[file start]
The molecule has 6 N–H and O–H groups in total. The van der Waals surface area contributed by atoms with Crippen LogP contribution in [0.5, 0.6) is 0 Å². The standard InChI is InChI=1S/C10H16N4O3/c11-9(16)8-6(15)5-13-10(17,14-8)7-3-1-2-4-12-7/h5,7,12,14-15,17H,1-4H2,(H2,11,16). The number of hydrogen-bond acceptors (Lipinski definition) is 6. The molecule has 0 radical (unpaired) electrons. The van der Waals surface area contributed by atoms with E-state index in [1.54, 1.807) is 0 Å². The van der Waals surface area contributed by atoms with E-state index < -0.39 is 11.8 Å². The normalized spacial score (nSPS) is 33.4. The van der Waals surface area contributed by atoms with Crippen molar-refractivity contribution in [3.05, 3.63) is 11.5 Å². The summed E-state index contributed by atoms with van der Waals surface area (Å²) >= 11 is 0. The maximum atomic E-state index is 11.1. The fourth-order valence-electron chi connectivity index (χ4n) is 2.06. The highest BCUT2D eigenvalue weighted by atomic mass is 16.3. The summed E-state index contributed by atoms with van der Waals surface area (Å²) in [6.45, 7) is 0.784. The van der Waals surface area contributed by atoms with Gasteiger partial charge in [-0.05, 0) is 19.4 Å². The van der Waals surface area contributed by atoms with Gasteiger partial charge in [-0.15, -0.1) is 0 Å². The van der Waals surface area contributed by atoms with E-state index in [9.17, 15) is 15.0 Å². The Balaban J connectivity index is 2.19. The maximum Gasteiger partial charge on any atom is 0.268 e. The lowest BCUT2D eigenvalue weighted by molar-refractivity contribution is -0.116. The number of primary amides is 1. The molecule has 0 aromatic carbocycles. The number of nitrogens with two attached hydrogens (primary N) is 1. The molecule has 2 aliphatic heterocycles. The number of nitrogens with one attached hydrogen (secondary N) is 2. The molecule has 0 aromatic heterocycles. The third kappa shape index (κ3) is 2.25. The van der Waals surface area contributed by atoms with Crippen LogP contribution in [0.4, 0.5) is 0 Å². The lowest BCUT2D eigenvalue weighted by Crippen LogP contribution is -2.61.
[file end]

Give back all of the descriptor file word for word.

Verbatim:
The molecule has 6 N–H and O–H groups in total. The van der Waals surface area contributed by atoms with Crippen LogP contribution in [0.5, 0.6) is 0 Å². The standard InChI is InChI=1S/C10H16N4O3/c11-9(16)8-6(15)5-13-10(17,14-8)7-3-1-2-4-12-7/h5,7,12,14-15,17H,1-4H2,(H2,11,16). The number of hydrogen-bond acceptors (Lipinski definition) is 6. The molecule has 0 radical (unpaired) electrons. The van der Waals surface area contributed by atoms with E-state index in [1.54, 1.807) is 0 Å². The van der Waals surface area contributed by atoms with E-state index < -0.39 is 11.8 Å². The normalized spacial score (nSPS) is 33.4. The van der Waals surface area contributed by atoms with Crippen molar-refractivity contribution in [3.05, 3.63) is 11.5 Å². The summed E-state index contributed by atoms with van der Waals surface area (Å²) >= 11 is 0. The maximum atomic E-state index is 11.1. The fourth-order valence-electron chi connectivity index (χ4n) is 2.06. The highest BCUT2D eigenvalue weighted by atomic mass is 16.3. The summed E-state index contributed by atoms with van der Waals surface area (Å²) in [6.45, 7) is 0.784. The van der Waals surface area contributed by atoms with Gasteiger partial charge in [-0.05, 0) is 19.4 Å². The van der Waals surface area contributed by atoms with Gasteiger partial charge in [-0.15, -0.1) is 0 Å². The van der Waals surface area contributed by atoms with E-state index in [9.17, 15) is 15.0 Å². The Balaban J connectivity index is 2.19. The maximum Gasteiger partial charge on any atom is 0.268 e. The lowest BCUT2D eigenvalue weighted by molar-refractivity contribution is -0.116. The number of primary amides is 1. The molecule has 0 aromatic carbocycles. The number of nitrogens with two attached hydrogens (primary N) is 1. The molecule has 2 aliphatic heterocycles. The number of nitrogens with one attached hydrogen (secondary N) is 2. The molecule has 0 aromatic heterocycles. The third kappa shape index (κ3) is 2.25. The van der Waals surface area contributed by atoms with Crippen LogP contribution in [0.4, 0.5) is 0 Å². The lowest BCUT2D eigenvalue weighted by Crippen LogP contribution is -2.61.